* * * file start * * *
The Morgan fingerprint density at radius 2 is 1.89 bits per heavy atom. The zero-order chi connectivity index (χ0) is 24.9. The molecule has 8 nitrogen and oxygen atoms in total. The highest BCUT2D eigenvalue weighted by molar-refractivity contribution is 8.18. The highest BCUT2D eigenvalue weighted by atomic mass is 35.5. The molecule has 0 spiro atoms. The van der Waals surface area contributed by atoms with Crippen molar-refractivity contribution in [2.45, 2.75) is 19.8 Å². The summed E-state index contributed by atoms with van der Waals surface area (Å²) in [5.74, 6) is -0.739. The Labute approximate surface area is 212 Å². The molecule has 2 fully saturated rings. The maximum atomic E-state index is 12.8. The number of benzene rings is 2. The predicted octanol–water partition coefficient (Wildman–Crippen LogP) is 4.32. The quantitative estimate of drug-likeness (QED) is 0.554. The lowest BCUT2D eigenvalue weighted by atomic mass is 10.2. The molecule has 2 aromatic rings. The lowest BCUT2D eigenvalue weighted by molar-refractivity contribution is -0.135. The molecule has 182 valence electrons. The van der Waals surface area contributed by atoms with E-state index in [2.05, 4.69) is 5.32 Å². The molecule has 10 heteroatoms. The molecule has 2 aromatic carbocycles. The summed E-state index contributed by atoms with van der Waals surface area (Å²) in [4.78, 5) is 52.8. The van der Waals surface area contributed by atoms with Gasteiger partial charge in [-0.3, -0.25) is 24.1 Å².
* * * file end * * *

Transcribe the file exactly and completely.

The Morgan fingerprint density at radius 2 is 1.89 bits per heavy atom. The zero-order chi connectivity index (χ0) is 24.9. The molecule has 8 nitrogen and oxygen atoms in total. The highest BCUT2D eigenvalue weighted by molar-refractivity contribution is 8.18. The highest BCUT2D eigenvalue weighted by atomic mass is 35.5. The molecule has 0 spiro atoms. The van der Waals surface area contributed by atoms with Crippen molar-refractivity contribution in [2.45, 2.75) is 19.8 Å². The summed E-state index contributed by atoms with van der Waals surface area (Å²) in [5.74, 6) is -0.739. The Labute approximate surface area is 212 Å². The molecule has 2 fully saturated rings. The maximum atomic E-state index is 12.8. The number of benzene rings is 2. The predicted octanol–water partition coefficient (Wildman–Crippen LogP) is 4.32. The quantitative estimate of drug-likeness (QED) is 0.554. The lowest BCUT2D eigenvalue weighted by atomic mass is 10.2. The molecule has 2 aromatic rings. The lowest BCUT2D eigenvalue weighted by molar-refractivity contribution is -0.135. The molecule has 182 valence electrons. The van der Waals surface area contributed by atoms with E-state index in [2.05, 4.69) is 5.32 Å². The molecule has 10 heteroatoms. The molecule has 2 aromatic carbocycles. The summed E-state index contributed by atoms with van der Waals surface area (Å²) in [4.78, 5) is 52.8. The van der Waals surface area contributed by atoms with Gasteiger partial charge in [-0.3, -0.25) is 24.1 Å².